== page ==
Mathews Nkhani, who patronized the event, does not forget how things panned out.
He is not alone. Even Leonard Mussa, a resident of Songani in Zomba District, has fond memories of the place.
“From 2005, I have enjoyed myself at the Gymkhana Club. I have seen musicians perform. I have enjoyed drama performances and what have you,” Mussa said.
Another Zomba resident, who is also a popular event organiser, Christopher Kabagi, said he could not be where he is without the club.
“Keeler Zone, our entertainment company in those days, organised a Miss Zomba event at Gymkhana Club. The event was well patronised and we got people excited. This is why I am saying the place has been good to me and others,” Kabagi said.
However, he stressed that there was a need to revamp the site.
“The place should be rehabilitated to maintain its attractiveness. That will encourage people to use it during events,” he said.
However, Kanyanda believes that the club is already revamping itself.
“We are already moving in the right direction. This is a club that has been there for some time. We would like to introduce different activities including swimming. We will have a swimming pool soon,” he said.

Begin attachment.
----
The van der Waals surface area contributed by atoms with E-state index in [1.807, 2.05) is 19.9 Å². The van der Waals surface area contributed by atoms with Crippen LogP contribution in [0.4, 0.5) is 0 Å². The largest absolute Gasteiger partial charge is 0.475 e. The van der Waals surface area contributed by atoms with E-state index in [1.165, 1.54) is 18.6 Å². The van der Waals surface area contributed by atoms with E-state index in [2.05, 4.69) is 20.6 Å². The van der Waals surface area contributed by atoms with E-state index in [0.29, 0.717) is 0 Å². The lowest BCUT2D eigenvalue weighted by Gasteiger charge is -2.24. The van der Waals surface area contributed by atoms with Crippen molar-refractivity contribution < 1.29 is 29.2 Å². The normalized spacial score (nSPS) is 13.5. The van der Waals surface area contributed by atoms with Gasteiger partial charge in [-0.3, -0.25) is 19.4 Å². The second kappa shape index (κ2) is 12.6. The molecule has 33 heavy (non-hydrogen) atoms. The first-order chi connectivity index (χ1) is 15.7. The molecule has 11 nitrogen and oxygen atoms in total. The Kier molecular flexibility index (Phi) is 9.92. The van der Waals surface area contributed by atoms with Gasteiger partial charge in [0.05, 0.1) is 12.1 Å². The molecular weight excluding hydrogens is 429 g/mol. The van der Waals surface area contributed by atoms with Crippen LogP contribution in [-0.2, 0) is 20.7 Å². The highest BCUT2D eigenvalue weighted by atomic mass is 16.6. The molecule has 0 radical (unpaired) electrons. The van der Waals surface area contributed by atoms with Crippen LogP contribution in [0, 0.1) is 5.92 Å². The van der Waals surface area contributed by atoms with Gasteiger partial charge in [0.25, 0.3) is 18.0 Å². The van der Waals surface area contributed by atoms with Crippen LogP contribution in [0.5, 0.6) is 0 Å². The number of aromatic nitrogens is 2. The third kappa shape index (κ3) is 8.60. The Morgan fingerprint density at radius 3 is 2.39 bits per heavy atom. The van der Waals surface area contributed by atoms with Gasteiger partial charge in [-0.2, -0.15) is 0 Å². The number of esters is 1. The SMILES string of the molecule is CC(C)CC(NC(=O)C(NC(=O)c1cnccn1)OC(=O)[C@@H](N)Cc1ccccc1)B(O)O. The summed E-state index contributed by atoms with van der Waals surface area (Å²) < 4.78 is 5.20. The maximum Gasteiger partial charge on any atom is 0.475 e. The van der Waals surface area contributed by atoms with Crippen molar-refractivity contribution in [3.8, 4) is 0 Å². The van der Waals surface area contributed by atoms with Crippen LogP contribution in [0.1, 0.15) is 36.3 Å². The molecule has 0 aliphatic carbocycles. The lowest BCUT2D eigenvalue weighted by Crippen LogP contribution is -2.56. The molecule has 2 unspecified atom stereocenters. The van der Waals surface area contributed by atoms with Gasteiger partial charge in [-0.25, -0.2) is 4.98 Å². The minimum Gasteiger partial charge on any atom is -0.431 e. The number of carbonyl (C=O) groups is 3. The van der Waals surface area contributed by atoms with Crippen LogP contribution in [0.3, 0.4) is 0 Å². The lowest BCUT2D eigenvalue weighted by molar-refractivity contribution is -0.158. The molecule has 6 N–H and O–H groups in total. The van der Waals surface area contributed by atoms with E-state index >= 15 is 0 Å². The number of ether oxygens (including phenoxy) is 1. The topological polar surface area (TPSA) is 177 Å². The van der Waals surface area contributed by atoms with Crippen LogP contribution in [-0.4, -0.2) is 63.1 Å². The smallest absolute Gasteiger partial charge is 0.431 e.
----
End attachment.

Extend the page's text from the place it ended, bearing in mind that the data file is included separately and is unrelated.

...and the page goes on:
In 2023, Gymkhana Club would be clocking 100 years of existence.
Kanyanda says activities have been lined up in preparation for the centenary.
“A committee has already been developed and, when everything is in order, news media people would be talking to the organising chairperson for the celebrations,” he said.
The club has about 90 members, which Kanyanda says is the highest number of members in recent years.
He, however, says the relocation of Malawi’s capital from Zomba to Lilongwe affected membership of the club.
“Most members of our club had relocated to Lilongwe following the relocation of Malawi’s capital from Zomba to Lilongwe. Others joined Central Region-based clubs. Then the membership shrunk,” he said.
Maybe Gymkhana Club’s uniqueness lies in the fact that it is able to adapt to circumstances, even outlive them.